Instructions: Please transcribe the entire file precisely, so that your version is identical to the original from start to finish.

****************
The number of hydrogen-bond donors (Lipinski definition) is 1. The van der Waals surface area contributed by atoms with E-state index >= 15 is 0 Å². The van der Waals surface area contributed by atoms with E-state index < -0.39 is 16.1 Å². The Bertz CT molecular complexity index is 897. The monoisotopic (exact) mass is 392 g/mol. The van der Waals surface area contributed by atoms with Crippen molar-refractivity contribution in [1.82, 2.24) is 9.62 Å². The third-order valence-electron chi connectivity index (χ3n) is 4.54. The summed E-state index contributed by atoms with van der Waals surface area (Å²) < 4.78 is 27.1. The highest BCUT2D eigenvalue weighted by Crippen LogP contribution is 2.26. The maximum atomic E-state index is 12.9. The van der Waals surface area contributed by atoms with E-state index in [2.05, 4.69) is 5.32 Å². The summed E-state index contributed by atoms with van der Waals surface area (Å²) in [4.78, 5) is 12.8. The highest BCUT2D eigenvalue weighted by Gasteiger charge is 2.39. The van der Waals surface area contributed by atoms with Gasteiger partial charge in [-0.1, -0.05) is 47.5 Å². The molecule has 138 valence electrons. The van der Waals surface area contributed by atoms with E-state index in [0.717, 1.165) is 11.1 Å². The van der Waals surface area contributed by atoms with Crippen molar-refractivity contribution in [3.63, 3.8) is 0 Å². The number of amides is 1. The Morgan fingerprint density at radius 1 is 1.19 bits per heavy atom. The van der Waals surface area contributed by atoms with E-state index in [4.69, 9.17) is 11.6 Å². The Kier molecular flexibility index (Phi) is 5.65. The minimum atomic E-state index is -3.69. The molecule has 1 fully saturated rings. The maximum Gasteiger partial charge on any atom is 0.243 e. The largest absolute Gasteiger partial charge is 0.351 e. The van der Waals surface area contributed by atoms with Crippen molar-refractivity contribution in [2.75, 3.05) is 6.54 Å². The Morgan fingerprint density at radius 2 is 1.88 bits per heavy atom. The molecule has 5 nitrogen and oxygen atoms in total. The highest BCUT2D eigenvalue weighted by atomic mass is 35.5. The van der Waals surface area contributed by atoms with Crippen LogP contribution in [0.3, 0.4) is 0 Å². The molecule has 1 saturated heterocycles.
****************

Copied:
The number of hydrogen-bond donors (Lipinski definition) is 1. The van der Waals surface area contributed by atoms with E-state index >= 15 is 0 Å². The van der Waals surface area contributed by atoms with E-state index < -0.39 is 16.1 Å². The Bertz CT molecular complexity index is 897. The monoisotopic (exact) mass is 392 g/mol. The van der Waals surface area contributed by atoms with Crippen molar-refractivity contribution in [1.82, 2.24) is 9.62 Å². The third-order valence-electron chi connectivity index (χ3n) is 4.54. The summed E-state index contributed by atoms with van der Waals surface area (Å²) < 4.78 is 27.1. The highest BCUT2D eigenvalue weighted by Crippen LogP contribution is 2.26. The maximum atomic E-state index is 12.9. The van der Waals surface area contributed by atoms with E-state index in [2.05, 4.69) is 5.32 Å². The summed E-state index contributed by atoms with van der Waals surface area (Å²) in [4.78, 5) is 12.8. The highest BCUT2D eigenvalue weighted by Gasteiger charge is 2.39. The van der Waals surface area contributed by atoms with Gasteiger partial charge in [-0.1, -0.05) is 47.5 Å². The molecule has 138 valence electrons. The van der Waals surface area contributed by atoms with E-state index in [0.717, 1.165) is 11.1 Å². The van der Waals surface area contributed by atoms with Crippen molar-refractivity contribution in [3.63, 3.8) is 0 Å². The number of amides is 1. The Morgan fingerprint density at radius 1 is 1.19 bits per heavy atom. The van der Waals surface area contributed by atoms with E-state index in [4.69, 9.17) is 11.6 Å². The Kier molecular flexibility index (Phi) is 5.65. The minimum atomic E-state index is -3.69. The molecule has 1 fully saturated rings. The maximum Gasteiger partial charge on any atom is 0.243 e. The largest absolute Gasteiger partial charge is 0.351 e. The van der Waals surface area contributed by atoms with Crippen molar-refractivity contribution in [2.75, 3.05) is 6.54 Å². The Morgan fingerprint density at radius 2 is 1.88 bits per heavy atom. The molecule has 5 nitrogen and oxygen atoms in total. The highest BCUT2D eigenvalue weighted by atomic mass is 35.5. The van der Waals surface area contributed by atoms with Crippen LogP contribution in [0.3, 0.4) is 0 Å². The molecule has 1 saturated heterocycles.